FW: Mass. marriage law and PI clause

Bryan Wildenthal bryanw at tjsl.edu
Sun May 23 18:23:11 PDT 2004

I am a bit surprised that there has not been a single response to the April 8 posting of mine copied below. The 1913 Mass. state law referred to has gotten considerably increased media attention in recent weeks, as Gov. Mitt Romney threatens to use it to block or invalidate same-sex marriages of non-Mass. couples, since the legalization of same-sex marriage in Mass. on May 17.

Supplementing my thoughts laid out below, I would note that one might raise an issue whether the right to marry (for out of state visitors, and perhaps specifically for out of state gay couples) is "fundamental" for purposes of the Article PI Clause. "Marriage" generally has of course been deemed a "fundamental" right, and the Mass. SJC has of course extended that reasoning to same-sex marriages. It thus seems almost certain that the Mass. SJC will strike down this Mass. law under the Mass. Constitution. But I still think it also should be found to violate the federal Art IV PI Clause as well.

Anyone agree, or disagree?

Bryan Wildenthal
Thomas Jefferson School of Law

-----Original Message-----
From: conlawprof-bounces at lists.ucla.edu
[mailto:conlawprof-bounces at lists.ucla.edu]On Behalf Of Bryan Wildenthal
Sent: Thursday, April 08, 2004 3:28 PM
To: conlawprof at lists.ucla.edu
Subject: FW: Mass. marriage law and PI clause

It seems to me the "obscure Massachusetts law" described in the article
below (assuming the Massachusetts Supreme Judicial Court does not strike it
down, as they did the Mass. ban on same-sex marriage generally), plainly
violates the Privileges and Immunities Clauses of Article IV and the
Fourteenth Amendment (and the state citizenship clause of the 14th
Amendment) of the U.S. Constitution, which provide that citizens of any
U.S. state visiting or moving to another state are entitled to the same
basic rights of citizens of the state they are visiting (or permanently
relocating to).  Since Mass. citizens and residents, after May 17 of this
year, will have the right to enter into same-sex marriages, I think
Massachusetts must extend that right to out-of-state visitors and migrants
(unless pursuant to an evenhanded waiting period for same-sex and
opposite-sex alike, as noted below).

A state, of course, need not allow temporary out-of-state visitors to get married at
all under local law (states can impose up to a one-year residency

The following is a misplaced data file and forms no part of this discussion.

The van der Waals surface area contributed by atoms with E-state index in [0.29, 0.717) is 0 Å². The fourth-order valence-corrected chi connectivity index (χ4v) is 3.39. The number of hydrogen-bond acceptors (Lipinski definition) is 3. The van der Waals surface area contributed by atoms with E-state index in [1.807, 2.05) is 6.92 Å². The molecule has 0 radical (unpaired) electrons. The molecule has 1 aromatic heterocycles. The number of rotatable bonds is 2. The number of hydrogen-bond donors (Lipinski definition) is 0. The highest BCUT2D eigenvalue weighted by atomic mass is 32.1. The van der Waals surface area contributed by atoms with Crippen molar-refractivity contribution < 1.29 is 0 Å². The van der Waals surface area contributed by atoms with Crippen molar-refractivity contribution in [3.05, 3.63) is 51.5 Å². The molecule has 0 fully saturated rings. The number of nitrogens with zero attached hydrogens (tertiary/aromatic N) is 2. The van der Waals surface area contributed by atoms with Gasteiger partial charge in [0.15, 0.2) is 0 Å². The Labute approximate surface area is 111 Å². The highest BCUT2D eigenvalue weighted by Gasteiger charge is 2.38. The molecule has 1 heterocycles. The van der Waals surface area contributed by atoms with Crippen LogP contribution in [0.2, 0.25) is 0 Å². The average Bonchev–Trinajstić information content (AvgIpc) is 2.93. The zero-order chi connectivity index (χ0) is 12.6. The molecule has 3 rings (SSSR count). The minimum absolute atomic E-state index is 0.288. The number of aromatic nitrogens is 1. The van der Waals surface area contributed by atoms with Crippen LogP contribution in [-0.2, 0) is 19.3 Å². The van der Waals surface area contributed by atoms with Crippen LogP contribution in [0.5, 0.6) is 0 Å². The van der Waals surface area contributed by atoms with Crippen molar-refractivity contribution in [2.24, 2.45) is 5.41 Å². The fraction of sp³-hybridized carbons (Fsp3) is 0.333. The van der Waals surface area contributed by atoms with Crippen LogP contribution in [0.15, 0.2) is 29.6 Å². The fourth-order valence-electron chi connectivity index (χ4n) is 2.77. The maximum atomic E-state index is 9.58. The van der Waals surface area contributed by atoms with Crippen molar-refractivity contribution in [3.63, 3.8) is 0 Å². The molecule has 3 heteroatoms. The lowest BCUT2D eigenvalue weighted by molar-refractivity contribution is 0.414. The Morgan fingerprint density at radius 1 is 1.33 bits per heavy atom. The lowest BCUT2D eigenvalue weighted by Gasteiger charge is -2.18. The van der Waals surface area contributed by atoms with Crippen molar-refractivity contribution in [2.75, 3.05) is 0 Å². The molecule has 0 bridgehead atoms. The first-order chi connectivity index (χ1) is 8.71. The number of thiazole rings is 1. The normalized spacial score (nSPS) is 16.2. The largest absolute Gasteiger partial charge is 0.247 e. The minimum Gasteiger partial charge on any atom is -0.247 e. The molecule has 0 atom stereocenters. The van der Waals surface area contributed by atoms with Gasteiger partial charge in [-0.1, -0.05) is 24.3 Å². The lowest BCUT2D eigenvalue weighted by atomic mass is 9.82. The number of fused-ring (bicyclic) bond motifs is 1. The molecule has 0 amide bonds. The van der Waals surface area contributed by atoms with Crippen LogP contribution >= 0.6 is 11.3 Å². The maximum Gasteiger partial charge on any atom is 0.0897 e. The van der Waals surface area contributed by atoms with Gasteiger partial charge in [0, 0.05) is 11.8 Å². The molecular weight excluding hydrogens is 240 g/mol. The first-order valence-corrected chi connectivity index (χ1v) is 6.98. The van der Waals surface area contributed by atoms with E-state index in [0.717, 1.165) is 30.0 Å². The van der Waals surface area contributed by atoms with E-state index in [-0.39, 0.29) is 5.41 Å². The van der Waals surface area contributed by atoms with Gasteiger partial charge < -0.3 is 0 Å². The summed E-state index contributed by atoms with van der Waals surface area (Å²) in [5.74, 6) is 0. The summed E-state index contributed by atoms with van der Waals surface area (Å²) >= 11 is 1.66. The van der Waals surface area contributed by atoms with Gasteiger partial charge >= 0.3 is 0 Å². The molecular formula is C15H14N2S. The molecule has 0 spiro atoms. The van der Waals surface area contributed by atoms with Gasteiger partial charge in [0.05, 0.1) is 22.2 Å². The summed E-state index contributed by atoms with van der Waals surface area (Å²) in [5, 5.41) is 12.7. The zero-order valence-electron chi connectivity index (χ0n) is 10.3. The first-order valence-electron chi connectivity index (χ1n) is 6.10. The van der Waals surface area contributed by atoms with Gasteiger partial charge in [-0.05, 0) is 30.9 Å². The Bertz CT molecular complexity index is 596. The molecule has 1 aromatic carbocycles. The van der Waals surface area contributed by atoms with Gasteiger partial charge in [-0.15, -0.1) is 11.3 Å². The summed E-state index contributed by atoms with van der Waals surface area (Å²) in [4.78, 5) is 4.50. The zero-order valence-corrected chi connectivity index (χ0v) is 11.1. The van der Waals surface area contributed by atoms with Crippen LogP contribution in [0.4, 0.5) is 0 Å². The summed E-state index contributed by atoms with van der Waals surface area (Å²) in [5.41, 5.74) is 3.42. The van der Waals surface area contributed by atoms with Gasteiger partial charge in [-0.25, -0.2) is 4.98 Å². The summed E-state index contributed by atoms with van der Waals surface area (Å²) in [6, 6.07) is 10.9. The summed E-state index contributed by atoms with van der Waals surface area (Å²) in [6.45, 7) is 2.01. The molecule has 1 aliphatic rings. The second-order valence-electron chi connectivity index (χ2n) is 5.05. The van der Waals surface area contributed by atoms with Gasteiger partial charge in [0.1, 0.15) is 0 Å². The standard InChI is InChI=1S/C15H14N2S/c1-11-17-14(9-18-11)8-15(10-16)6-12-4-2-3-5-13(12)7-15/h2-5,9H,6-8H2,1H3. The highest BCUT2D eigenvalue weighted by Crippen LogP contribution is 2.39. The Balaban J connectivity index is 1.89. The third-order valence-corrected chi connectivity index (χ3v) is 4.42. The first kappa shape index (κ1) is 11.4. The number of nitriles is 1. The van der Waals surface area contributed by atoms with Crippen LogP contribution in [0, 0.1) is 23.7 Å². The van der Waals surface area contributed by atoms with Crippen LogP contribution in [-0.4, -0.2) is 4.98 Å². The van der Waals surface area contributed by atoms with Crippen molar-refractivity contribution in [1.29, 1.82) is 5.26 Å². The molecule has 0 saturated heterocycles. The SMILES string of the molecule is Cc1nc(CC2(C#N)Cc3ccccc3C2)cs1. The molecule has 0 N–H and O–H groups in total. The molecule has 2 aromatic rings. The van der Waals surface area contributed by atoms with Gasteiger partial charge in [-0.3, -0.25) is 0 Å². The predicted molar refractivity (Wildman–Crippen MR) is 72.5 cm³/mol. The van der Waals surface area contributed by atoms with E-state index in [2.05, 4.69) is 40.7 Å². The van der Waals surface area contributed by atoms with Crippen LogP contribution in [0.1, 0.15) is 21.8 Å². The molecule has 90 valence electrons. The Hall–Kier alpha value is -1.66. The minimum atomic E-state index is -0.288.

requirement under Sosna v. Iowa, 1975), though
most states no longer require such long waiting periods.  But if a state
generally chooses to allow out-of-state visitors to get married, as Mass.
does, I don't think they can deny that right to certain visitors simply
because they come from some other state. Why should Mass. care what the other state's law says?
Any "Full Faith and Credit" issue wuold be for the other state to deal with, when the couple goes home -- which they might well choose not to do, or may move elsewhere, if that state refuses to recognize the Mass. marriage.

Under this Mass. law, apparently, back when interracial marriages were illegal in
some states (pre-1967), an interracial couple who resided permanently in a
state banning interracial marriage (say, South Carolina), would not have
been able to get married in Massachusetts, even though (I believe)
Massachusetts has not itself banned such interracial marriages since the
Civil War era. That seems perverse. I am not aware, however, of any
relevant legal challenges during the pre-1967 era.

This is all, of course, as noted, a different issue from the "Full Faith and Credit" issue whether
a state refusing to recognize certain marriages domestically would recognize them if performed in another state.

Am I missing something?

Bryan Wildenthal
Thomas Jefferson School of Law

30 March 2004

   1913 law limits gay marriages

   BOSTON -- Same-sex couples living in states where laws ban gay
   marriage will not be able to marry in Massachusetts, the state's
   attorney general said Tuesday.

   Although a court has ordered that gay and lesbian couples can begin
   marrying in Massachusetts on May 17, Attorney General Thomas Reilly
   said an obscure 1913 state law prevents the state from issuing
   marriage licenses to couples who are not eligible to be married in
   their home states.

   "I think there's at least 38 states which do not recognize same-sex
   marriage," Reilly said, referring to the 38 states with laws defining
   marriage as a heterosexual institution.

   He said Massachusetts should give a list of those states to town
   clerks so that they can refuse marriage licenses to people residing

   Reilly's interpretation of the law could thwart the plans of couples
   around the country who had been planning to get married in
   Massachusetts once such unions became legal.

   Mary Bonauto, a lawyer for Gay and Lesbian Advocates and Defenders,
   the group that won the Massachusetts case legalizing gay marriage,
   said that she believed that residents from some of the 38 states might
   be eligible because only those states whose laws declared same-sex
   marriages void would directly contradict the Massachusetts statute.....

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